The drives and their associated computer storage media, discussed above and illustrated in FIG. 1, provide storage of computer readable instructions, data structures, program modules and other data for the computer 110. In FIG. 1, for example, hard disk drive 141 is illustrated as storing operating system 144, application programs 145, other program modules 146, and program data 147. Note that these components can either be the same as or different from operating system 134, application programs 135, other program modules 136, and program data 137. Operating system 144, application programs 145, other program modules 146, and program data 147 are given different numbers here to illustrate that, at a minimum, they are different copies. A user may enter commands and information into the computer 110 through input devices such as a keyboard 162 and pointing device 161, commonly referred to as a mouse, trackball or touch pad. Other input devices (not shown) may include a microphone, joystick, game pad, satellite dish, scanner, or the like. These and other input devices are often connected to the processing unit 120 through a user input interface 160 that is coupled to the system bus, but may be connected by other interface and bus structures, such as a parallel port, game port or a universal serial bus (USB). A monitor 191 or other type of display device is also connected to the system bus 121 via an interface, such as a video interface 190. In addition to the monitor, computers may also include other peripheral output devices such as speakers 197 and printer 196, which may be connected through an output peripheral interface 195.

The computer 110 may operate in a networked environment using logical connections to one or more remote computers, such as a remote computer 180. The remote computer 180 may be a personal computer, a server, a router, a network PC, a peer device or other common network node, and typically includes many or all of the elements described above relative to the computer 110, although only a memory storage device 181 has been illustrated in FIG. 1. The logical connections depicted include a local area network (LAN) 171 and a wide area network (WAN) 173, but may also include other networks. Such networking environments are commonplace in offices, enterprise-wide computer networks, intranets and the Internet.

When used in a LAN networking environment, the computer 110 is connected to the LAN 171 through a network interface (wired or wireless) or adapter 170. When used in a WAN networking environment, the computer 110 typically includes a modem 172 or other means for establishing communications over the WAN 173, such as the Internet. The modem 172, which may be internal or external, may be connected to the system bus 121 via the user input interface 160, or other appropriate mechanism. In a networked environment, program modules depicted relative to the computer 110, or portions thereof, may be stored in the remote memory storage device. By way of example, and not limitation, FIG. 1 illustrates remote application programs 185 as residing on memory device 181. It will be appreciated that the network connections shown are exemplary and other means of establishing a communications link between the computers may be used.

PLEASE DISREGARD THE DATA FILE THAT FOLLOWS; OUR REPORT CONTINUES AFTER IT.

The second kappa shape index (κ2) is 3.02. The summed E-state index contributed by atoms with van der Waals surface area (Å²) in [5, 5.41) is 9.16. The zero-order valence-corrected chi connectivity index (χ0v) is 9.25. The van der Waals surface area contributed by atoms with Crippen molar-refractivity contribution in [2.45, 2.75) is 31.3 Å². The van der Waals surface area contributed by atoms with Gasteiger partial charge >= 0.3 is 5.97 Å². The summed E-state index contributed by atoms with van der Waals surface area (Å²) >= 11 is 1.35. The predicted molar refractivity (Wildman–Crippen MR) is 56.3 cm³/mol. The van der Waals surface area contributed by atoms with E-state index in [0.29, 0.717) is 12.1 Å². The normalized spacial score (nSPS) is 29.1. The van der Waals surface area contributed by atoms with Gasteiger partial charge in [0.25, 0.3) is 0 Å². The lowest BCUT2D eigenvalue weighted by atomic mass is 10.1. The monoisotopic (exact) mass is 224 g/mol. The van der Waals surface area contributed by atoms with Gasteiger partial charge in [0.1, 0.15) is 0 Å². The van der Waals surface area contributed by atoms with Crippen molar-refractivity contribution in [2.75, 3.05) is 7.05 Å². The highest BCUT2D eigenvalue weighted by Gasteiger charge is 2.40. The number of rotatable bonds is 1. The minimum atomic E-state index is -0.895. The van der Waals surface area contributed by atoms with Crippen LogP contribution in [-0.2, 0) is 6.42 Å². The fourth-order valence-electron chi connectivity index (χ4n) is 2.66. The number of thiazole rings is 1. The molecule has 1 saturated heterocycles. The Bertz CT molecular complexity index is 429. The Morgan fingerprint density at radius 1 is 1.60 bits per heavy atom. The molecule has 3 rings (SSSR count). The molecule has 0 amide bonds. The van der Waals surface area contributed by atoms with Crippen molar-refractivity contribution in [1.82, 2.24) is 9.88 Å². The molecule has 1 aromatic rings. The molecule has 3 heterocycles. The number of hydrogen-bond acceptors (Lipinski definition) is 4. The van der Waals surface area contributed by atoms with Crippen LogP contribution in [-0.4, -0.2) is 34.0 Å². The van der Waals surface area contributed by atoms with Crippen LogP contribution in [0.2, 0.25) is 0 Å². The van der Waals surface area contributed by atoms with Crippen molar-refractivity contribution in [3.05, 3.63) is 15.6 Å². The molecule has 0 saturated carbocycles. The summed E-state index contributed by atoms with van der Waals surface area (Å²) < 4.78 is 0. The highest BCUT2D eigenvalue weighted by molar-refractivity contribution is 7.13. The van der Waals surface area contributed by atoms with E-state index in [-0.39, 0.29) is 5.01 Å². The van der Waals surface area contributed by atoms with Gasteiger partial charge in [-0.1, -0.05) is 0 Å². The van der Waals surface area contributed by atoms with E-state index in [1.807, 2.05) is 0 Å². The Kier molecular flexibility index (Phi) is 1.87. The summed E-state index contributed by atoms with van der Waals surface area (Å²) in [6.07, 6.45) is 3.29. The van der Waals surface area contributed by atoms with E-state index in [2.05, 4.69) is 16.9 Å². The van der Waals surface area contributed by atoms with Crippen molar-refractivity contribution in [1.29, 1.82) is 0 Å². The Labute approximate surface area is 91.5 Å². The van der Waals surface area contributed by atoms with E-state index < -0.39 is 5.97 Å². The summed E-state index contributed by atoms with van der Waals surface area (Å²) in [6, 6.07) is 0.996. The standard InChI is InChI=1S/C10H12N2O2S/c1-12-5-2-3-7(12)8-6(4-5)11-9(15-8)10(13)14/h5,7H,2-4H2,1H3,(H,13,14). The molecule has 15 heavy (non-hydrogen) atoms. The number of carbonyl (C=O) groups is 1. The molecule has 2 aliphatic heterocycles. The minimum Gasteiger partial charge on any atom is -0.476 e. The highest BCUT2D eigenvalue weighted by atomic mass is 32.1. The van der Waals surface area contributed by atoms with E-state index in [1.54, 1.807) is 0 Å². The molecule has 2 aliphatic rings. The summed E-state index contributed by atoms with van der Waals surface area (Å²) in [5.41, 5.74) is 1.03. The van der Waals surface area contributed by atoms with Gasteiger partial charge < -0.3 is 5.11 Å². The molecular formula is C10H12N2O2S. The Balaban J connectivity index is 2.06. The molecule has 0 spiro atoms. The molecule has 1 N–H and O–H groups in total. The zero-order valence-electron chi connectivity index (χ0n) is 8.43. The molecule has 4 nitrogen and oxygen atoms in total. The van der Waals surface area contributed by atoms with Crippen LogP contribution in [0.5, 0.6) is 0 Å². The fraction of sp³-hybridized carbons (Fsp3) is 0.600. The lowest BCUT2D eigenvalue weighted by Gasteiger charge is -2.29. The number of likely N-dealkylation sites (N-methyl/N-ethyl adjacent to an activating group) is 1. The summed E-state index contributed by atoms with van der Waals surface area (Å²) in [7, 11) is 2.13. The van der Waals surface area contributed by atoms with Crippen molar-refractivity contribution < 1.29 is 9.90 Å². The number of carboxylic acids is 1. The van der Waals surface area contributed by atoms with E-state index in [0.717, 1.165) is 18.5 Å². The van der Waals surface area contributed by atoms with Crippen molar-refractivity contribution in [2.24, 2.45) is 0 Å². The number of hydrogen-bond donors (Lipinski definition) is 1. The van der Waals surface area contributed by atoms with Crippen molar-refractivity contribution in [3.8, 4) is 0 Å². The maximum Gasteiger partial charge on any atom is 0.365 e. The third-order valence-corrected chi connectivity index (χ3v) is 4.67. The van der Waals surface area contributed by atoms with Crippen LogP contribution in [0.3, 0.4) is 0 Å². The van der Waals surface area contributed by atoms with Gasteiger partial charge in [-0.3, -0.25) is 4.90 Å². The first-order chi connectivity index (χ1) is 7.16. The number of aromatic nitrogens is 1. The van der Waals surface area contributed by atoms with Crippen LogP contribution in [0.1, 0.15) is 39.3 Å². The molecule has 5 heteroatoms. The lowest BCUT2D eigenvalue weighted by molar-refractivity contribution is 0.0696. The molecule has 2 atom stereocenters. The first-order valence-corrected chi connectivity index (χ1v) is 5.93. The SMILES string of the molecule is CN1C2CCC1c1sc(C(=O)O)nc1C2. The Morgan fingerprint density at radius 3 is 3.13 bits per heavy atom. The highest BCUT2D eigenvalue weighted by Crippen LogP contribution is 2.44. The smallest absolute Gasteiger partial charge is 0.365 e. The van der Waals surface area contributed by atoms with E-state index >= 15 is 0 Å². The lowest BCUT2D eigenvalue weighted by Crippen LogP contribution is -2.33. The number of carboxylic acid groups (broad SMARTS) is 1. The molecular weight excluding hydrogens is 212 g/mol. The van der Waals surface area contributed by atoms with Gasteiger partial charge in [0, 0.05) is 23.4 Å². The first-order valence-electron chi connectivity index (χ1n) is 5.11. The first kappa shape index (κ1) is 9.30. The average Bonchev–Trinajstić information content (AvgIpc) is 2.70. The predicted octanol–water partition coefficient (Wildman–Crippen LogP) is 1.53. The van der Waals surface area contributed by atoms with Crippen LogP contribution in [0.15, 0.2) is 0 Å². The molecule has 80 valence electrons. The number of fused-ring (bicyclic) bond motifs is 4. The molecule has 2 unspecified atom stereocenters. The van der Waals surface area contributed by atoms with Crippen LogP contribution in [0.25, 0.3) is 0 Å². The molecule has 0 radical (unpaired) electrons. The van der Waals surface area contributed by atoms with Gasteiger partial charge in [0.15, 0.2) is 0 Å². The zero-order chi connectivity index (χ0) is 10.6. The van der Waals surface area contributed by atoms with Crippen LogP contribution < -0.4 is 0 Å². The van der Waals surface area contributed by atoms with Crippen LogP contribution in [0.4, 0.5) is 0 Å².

Exemplary Embodiments

FIG. 2 is a block diagram of an exemplary computing environment 200 using an assessment tool to obtain data for determination of a computer system's attributes, capabilities, and features in accordance with the present invention. The policy data 220 stores the information used by the policy engine 230 to make decisions on when and how to run the assessments 210 of the computing product. The assessments 210 may be run, for example, at predefined times, on demand by a user or software, when certain predefined events occur, when the policy engine detects dynamic conditions that warrant running the assessments 210, or when commands via a network or other communications mechanisms direct an assessment 210 to be performed.

The policy engine 230 can run one, some, or all of the assessments 210 based on the command. Each assessment 210, when run, can be performed in a parameterized fashion (i.e., the assessment 210 is not fixed but may be determined by the policy engine 230 using information from the policy data 220, the data store 240 or from software 250, or the operating system (OS) 270 directly or via the application program interface (API) 260). Such information could also derive from a user or other external source such as a network or other communications mechanism.

There may be a plurality of assessments 210—five are shown in FIG. 2. The assessments 210 shown in FIG. 2 only represent exemplary assessments, and they do not represent the full scope of the assessments that can be used in the present invention. The assessments 210 gather information on computing products or components. The assessments 210 may return data describing the product's attributes, capabilities, and features as defined above. The assessment tool may use any number of techniques to gather the data such as measuring, enumerating, and/or detecting. The assessments 210 may use other software components such as drivers, middleware, the operating system 270 itself, or other applications that may interface directly with hardware to collect the data.